The embodiments of the invention will now be described in more detail with reference to the accompanying schematic drawings which by way of example illustrate currently preferred embodiments of the invention according to its various aspects.

BRIEF DESCRIPTION OF THE DRAWINGS

FIGS. 1a-d illustrate manufacture of a floorboard according to an embodiment of the invention.

FIGS. 2a-d show examples of mechanical joint systems which can be used in embodiments of the invention.

FIGS. 3a-c show an embodiment of the invention.

FIGS. 4a-f illustrate the manufacture of the joint edge portion according to an embodiment of the invention.

FIGS. 5a-c show a flow consisting of floorboards with different surface layers according to an embodiment of the invention.

FIGS. 6a-d show embodiments of floors according to the invention.

FIGS. 7a-e show embodiments off floors and locking systems according to the invention.

DESCRIPTION OF PREFERRED EMBODIMENTS

FIGS. 1a-d illustrate the manufacture of a floorboard according to an embodiment of the invention. A layer 31, which in this embodiment consists of needle felt, is joined, for instance, by gluing to a core 30. This core may consist of, for example, particle board, fiberboard, such as MDF, HDF, plywood or the like. A lower layer, for instance a balancing layer 32, can be applied to the rear side to prevent cupping. This rear layer can also be a soft material, such as foam, needle felt, cardboard or the like, which levels irregularities in the subfloor and which improves the reduction of sound. This lower layer is in some applications not necessary. The floor element 3, which may have a thickness of e.g. 5-20 mm, is then divided into a plurality of floor panels 2. These panels are then machined and joint edge portions are formed so as to constitute a mechanical joint system 7, 7′. An example of such a joint system on the long sides 4 a and 4 b is shown in FIG. 1d . The floorboards could be produced in several alternative ways. For example the surface layer 31 and/or the balancing layer 32 could be applied on the core of the floor panels and not on the core of the floor elements.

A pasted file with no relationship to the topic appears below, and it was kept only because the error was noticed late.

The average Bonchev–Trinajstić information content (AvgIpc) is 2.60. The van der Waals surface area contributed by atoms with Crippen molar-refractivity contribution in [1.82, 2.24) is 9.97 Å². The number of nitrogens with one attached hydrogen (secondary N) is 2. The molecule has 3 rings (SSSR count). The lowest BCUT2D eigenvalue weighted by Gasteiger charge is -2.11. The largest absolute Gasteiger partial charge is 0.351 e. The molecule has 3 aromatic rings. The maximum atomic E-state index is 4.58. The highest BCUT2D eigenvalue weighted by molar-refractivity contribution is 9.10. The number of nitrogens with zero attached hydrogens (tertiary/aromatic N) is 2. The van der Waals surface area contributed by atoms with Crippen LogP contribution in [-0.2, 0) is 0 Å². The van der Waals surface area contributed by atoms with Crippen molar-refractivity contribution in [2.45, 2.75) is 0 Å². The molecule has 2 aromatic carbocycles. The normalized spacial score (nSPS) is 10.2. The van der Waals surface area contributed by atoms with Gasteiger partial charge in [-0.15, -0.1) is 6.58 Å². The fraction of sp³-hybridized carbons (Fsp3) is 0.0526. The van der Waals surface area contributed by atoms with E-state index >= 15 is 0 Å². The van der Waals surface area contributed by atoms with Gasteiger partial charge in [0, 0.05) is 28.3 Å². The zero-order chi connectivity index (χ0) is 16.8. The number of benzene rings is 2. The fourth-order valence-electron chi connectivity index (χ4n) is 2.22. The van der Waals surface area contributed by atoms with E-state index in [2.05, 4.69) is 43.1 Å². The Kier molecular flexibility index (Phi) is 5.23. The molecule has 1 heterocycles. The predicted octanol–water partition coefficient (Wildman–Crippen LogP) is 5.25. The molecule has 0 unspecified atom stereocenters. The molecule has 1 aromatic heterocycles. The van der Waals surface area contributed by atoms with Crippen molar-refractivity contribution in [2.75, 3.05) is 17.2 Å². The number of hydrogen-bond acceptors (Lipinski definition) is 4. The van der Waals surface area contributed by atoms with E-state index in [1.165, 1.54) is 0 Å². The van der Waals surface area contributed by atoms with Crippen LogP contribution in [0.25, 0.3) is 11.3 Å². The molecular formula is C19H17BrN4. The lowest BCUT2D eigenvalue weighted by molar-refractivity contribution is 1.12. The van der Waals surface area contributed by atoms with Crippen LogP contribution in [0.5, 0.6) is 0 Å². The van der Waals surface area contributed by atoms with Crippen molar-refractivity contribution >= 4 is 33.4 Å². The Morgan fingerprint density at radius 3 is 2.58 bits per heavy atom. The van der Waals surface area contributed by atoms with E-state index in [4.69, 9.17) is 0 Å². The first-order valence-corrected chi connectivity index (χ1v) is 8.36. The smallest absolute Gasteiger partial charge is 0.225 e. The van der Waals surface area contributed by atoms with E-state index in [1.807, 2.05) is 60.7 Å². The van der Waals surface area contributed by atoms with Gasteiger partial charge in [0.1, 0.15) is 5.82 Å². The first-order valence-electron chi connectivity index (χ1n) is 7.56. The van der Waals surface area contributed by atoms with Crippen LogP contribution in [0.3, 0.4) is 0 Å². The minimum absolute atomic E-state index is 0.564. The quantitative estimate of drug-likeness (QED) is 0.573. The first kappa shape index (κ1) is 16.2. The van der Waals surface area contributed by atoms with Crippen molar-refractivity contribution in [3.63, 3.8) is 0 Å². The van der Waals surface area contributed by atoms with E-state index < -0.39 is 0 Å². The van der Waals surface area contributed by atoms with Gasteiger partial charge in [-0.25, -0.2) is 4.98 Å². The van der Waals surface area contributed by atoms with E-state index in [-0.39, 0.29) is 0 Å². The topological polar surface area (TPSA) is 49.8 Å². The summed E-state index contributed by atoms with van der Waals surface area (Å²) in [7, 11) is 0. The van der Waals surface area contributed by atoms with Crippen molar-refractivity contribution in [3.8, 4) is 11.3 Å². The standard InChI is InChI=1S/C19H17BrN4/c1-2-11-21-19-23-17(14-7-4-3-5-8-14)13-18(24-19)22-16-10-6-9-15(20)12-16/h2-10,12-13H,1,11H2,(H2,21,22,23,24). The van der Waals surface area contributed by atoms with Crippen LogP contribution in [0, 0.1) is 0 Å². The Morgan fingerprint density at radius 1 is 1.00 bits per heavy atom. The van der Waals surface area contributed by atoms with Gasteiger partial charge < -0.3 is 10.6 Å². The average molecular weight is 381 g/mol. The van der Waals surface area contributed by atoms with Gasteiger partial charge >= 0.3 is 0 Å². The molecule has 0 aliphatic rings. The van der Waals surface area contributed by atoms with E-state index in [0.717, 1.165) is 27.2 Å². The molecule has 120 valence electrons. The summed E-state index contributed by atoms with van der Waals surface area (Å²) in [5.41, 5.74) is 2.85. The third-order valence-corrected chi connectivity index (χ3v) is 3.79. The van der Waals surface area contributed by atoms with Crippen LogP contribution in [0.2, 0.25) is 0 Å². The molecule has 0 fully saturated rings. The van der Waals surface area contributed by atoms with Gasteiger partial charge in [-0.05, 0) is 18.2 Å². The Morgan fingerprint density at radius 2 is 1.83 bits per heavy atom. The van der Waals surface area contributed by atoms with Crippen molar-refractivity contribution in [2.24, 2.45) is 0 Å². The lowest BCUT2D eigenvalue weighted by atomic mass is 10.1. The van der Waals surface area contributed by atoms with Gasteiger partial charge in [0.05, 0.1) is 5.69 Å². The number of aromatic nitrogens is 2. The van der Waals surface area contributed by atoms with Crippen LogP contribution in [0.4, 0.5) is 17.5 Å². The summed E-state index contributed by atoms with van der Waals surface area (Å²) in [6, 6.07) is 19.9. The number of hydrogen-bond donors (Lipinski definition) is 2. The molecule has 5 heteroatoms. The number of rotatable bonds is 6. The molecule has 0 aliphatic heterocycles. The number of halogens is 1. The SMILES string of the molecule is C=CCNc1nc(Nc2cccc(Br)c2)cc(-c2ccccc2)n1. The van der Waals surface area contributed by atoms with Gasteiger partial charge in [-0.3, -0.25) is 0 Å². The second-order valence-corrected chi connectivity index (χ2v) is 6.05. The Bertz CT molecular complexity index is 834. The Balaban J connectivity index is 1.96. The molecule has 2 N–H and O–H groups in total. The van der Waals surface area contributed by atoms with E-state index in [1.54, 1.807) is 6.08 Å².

FIGS. 2a-d show examples of mechanical joint systems which can be used in the invention. The joint system according to FIG. 2a can be joined by vertical snapping-in. In the joint system according to FIGS. 2b and 2c , a groove 36 and a tongue 38 form the vertical joint D1. A strip 6, a locking element 8 and a locking groove 14 form the horizontal joint D2. These locking systems can be joined by angling and horizontal snapping-in. If upper joint edges 41, 42 are compressible, the joint system in FIG. 2c can be locked by vertical snapping-in. If the tongue 32 is removed, the locking could be accomplished with vertical folding without any snapping. A surface layer 31, which consists of e.g. needle felt, can be pressed together, and this facilitates vertical snapping-in. FIG. 2d shows a different embodiment which can be joined by angling and snapping-in. Upper joint edges 41, 42 have in this embodiment a beveled portion.